Indigenous Trauma & Resilience Research Center
In 2021, the UND School of Medicine & Health Sciences received a $10 million, five-year award from the NIH to develop an Indigenous Trauma & Resilience Research Center (ITRRC).
American Indians in North Dakota and throughout the region suffer from significant health disparities, relative to the non-Native population, and much of this is related to historical trauma, adverse childhood experiences, forced boarding school participation, social marginalization, and toxic stress. The ITRRC will establish resource cores and support three research projects led by assistant professors in the Public Health Program and the Department of Indigenous Health. The program will also fund smaller pilot grants and provide research mentorship to early career faculty to establish them as independent investigators.
Dr. Jonathan Geiger, Interim Principal Investigator
As of September 2022, Dr. Jonathan Geiger is Interim PI of the COBRE-funded Indigenous Trauma & Resilience Research Center, the goal of which is to address the impact of historical and unresolved trauma on health inequities within the American Indian and Alaska Native population. The project's original PI, Dr. Donald Warne, will continue to support the center as part of an internal advisory committee.
Request for Applications
The Indigenous Trauma & Resilience Research Center (ITRRC) is announcing the pilot
grant program for 2023-2024. These 1-year pilot grants are designed to fund research
addressing the impact of historical and unresolved trauma on health inequities within
the American Indian (AI) and Alaska Native (AN) populations.
All basic science/clinical/translational/population health or other faculty members throughout the University of North Dakota (UND) are encouraged to apply. Pilot funding preference will be given to junior faculty investigators. Individuals holding postdoctoral training positions are not eligible to lead pilot projects.
Deadline: December 7th, 2023
A call for applications for the 2024-2025 Indigenous Trauma & Resilience Research Center Grant Program has been released. This is a different opportunity than the Pilot grants and requires a 2-3 year, 50% effort commitment.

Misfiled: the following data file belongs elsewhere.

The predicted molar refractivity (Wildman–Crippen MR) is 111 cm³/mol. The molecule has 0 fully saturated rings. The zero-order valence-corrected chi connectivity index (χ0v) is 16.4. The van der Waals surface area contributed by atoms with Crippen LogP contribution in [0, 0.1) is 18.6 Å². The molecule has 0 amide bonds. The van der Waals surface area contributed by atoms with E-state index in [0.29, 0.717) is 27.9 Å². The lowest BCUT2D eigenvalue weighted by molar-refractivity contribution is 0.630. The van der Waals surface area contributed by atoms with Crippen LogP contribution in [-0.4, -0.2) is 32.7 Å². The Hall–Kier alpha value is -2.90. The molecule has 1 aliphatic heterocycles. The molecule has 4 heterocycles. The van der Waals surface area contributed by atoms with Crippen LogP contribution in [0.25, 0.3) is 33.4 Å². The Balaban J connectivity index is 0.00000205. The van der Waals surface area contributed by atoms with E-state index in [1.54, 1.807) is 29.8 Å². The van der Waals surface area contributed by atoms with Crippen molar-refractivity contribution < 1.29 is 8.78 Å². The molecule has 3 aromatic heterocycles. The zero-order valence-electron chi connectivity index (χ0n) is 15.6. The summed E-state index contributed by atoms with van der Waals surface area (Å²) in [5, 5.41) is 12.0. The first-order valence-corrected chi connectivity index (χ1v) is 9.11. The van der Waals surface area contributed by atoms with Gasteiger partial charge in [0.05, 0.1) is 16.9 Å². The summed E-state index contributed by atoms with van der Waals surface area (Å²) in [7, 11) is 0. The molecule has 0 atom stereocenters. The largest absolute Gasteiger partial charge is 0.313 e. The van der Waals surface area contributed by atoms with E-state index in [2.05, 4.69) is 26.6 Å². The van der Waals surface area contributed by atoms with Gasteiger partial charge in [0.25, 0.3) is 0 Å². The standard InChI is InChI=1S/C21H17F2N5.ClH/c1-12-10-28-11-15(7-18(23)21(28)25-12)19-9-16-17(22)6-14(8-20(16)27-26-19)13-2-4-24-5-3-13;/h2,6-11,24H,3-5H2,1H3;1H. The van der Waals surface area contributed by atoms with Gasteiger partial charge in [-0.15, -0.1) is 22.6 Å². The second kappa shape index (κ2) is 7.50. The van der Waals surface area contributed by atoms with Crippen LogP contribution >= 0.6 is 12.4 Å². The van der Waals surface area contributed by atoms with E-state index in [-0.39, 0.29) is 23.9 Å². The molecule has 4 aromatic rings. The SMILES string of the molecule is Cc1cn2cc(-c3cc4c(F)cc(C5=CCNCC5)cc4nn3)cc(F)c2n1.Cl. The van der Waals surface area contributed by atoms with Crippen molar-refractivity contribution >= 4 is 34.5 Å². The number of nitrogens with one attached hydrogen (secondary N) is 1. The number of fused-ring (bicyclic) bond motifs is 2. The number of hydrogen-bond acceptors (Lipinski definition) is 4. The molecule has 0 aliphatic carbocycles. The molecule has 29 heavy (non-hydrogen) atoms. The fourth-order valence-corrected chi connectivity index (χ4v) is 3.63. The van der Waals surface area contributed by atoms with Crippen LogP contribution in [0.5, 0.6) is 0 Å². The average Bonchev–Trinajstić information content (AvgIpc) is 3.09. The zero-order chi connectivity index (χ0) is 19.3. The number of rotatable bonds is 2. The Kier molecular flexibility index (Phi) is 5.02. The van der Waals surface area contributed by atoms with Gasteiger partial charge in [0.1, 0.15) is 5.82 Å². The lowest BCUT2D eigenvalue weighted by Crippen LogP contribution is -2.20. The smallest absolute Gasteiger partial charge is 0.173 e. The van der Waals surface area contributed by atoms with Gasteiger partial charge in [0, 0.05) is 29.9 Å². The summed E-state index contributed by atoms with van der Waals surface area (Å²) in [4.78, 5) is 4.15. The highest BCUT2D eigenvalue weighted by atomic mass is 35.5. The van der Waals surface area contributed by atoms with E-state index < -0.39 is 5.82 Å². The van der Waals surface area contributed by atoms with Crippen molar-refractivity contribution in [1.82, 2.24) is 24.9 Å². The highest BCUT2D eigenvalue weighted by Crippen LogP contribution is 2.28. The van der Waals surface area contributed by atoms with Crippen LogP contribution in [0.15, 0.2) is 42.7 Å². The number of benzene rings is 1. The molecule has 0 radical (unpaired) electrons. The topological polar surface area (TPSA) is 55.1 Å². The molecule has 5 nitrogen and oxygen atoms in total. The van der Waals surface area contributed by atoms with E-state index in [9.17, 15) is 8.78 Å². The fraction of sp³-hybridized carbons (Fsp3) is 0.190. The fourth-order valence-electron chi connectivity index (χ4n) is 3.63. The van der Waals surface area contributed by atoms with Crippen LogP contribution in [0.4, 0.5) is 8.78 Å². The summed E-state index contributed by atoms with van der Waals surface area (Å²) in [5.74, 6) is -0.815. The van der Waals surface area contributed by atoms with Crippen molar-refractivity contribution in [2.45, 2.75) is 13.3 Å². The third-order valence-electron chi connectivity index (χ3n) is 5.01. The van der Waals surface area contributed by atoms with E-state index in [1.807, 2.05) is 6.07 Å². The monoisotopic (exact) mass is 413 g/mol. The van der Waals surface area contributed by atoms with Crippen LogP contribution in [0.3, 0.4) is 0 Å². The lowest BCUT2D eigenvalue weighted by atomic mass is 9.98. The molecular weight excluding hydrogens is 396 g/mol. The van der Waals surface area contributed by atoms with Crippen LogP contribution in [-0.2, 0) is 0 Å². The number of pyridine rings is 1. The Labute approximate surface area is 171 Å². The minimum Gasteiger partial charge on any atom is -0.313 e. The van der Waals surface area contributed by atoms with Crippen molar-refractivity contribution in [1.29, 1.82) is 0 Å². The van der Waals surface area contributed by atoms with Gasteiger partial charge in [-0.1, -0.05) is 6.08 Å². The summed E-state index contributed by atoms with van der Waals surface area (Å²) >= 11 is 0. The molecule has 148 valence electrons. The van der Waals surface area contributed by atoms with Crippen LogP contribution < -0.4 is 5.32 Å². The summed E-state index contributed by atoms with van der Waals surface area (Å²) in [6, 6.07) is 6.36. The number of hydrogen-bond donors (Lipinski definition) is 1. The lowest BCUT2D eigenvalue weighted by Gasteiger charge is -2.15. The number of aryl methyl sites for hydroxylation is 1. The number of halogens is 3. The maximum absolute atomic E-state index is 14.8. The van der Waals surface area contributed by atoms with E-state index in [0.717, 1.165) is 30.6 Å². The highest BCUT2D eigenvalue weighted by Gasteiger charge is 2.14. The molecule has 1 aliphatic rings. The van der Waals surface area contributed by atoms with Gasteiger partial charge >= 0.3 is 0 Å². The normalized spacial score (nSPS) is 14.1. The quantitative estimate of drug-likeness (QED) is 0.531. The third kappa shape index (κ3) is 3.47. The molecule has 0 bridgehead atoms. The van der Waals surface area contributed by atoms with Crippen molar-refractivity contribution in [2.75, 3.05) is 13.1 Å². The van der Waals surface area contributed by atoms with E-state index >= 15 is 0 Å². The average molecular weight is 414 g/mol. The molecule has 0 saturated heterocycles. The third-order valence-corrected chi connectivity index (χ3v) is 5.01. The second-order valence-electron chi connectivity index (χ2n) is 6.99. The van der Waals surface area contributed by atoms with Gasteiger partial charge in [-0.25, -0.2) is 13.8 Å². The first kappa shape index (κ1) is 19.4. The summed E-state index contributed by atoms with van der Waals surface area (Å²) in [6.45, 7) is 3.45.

Deadline: December 7th, 2023.
Human Subjects Core (HSC)
|The goal of the HSC is to build human subjects research capacity at UND while promoting effective and appropriate tribal engagement. Contact email@example.com for assistance with human subjects research and compliance.|
Community Engagement and Outreach Core (CEOC)
|The goal of the CEOC is to increase culturally appropriate research with AI/AN communities through bidirectional outreach and training. The CEOC offers a Research Ethics Training for Health in Indigenous Communities (rETHICS) training toolkit through the UND continuing medical education portal. Contact firstname.lastname@example.org for more information.|
|The AC provides administrative support for the ITRRC and pilot projects program. Contact email@example.com if you have any questions regarding the development of your application.|
American Indian populations suffer disproportionately from health problems, including nutrition-related chronic diseases like diabetes. This project will investigate how a traditional Indigenous food, the chokeberry (Aronia melanocarpa), impacts epigenetic and metabolic health in relation to resiliency markers in Great Plains Indian participants. Research with American Indian communities is significant in that it can inform best practices in community engagement orientations, approaches, and models in future research settings.
Check out Joel Steele's publications and presentations.
American Indians that attended boarding school experienced repeated stress as a result of their attendance. Repeated stress in childhood increases allostatic load in adulthood. This study tests whether allostatic load (chronic stress) is related to American Indian boarding school attendance.
Check out Ursula Running Bear's work:
UND Today's Truth and Reconciliation article
American Indians forced to attend boarding schools as children are more likely to be in poor health as adults.
Federal Boarding School Initiative Press Conference
Federal Indian Boarding School Initiative Investigative Report
Tribal Values, Tribal Justice Podcast
Cardiovascular disease is the leading cause of mortality among American Indian populations, and investigations of early-life determinants of cardiovascular disease are warranted. The proposed project will examine multiple pathways linking maternal ACEs and infant growth, a recognized risk factor for cardiovascular disease in adulthood. This project will highlight specific pathways that could potentially be modified to reduce future risk of cardiovascular disease among American Indian populations.
Check out Andrew William's publications and presentations.
The ITRRC is supported by the National Institute Of General Medical Sciences of the National Institutes of Health under Award Number P20GM139759.